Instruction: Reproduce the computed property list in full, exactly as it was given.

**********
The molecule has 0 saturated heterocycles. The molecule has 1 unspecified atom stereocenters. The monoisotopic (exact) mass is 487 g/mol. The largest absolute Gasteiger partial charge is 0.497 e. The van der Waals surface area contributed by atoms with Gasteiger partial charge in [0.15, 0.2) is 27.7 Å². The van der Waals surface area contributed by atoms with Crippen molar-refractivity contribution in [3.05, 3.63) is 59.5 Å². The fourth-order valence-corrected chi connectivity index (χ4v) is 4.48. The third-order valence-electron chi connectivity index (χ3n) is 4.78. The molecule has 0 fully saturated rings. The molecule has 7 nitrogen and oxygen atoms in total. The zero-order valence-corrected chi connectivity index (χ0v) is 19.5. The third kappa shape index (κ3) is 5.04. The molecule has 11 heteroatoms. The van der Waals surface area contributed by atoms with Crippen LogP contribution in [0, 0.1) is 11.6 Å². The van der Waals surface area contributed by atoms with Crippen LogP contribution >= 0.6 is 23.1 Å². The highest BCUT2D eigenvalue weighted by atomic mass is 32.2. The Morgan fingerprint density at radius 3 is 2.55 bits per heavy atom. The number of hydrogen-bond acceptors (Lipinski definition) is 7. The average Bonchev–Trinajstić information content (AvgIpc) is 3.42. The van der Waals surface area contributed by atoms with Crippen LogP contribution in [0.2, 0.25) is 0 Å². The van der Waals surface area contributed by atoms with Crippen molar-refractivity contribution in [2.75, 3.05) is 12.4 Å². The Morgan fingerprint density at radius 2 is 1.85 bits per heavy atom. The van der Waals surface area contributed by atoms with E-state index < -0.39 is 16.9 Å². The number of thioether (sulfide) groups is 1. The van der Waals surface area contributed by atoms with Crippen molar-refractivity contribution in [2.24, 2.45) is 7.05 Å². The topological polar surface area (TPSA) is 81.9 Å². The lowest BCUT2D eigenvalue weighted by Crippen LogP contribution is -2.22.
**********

The molecule has 0 saturated heterocycles. The molecule has 1 unspecified atom stereocenters. The monoisotopic (exact) mass is 487 g/mol. The largest absolute Gasteiger partial charge is 0.497 e. The van der Waals surface area contributed by atoms with Gasteiger partial charge in [0.15, 0.2) is 27.7 Å². The van der Waals surface area contributed by atoms with Crippen molar-refractivity contribution in [3.05, 3.63) is 59.5 Å². The fourth-order valence-corrected chi connectivity index (χ4v) is 4.48. The third-order valence-electron chi connectivity index (χ3n) is 4.78. The molecule has 0 fully saturated rings. The molecule has 7 nitrogen and oxygen atoms in total. The zero-order valence-corrected chi connectivity index (χ0v) is 19.5. The third kappa shape index (κ3) is 5.04. The molecule has 11 heteroatoms. The van der Waals surface area contributed by atoms with Crippen LogP contribution in [0, 0.1) is 11.6 Å². The van der Waals surface area contributed by atoms with Crippen LogP contribution >= 0.6 is 23.1 Å². The highest BCUT2D eigenvalue weighted by atomic mass is 32.2. The Morgan fingerprint density at radius 3 is 2.55 bits per heavy atom. The number of hydrogen-bond acceptors (Lipinski definition) is 7. The average Bonchev–Trinajstić information content (AvgIpc) is 3.42. The van der Waals surface area contributed by atoms with Crippen LogP contribution in [0.2, 0.25) is 0 Å². The van der Waals surface area contributed by atoms with Crippen molar-refractivity contribution in [2.75, 3.05) is 12.4 Å². The Morgan fingerprint density at radius 2 is 1.85 bits per heavy atom. The van der Waals surface area contributed by atoms with E-state index < -0.39 is 16.9 Å². The number of thioether (sulfide) groups is 1. The van der Waals surface area contributed by atoms with Crippen molar-refractivity contribution in [2.24, 2.45) is 7.05 Å². The topological polar surface area (TPSA) is 81.9 Å². The lowest BCUT2D eigenvalue weighted by Crippen LogP contribution is -2.22.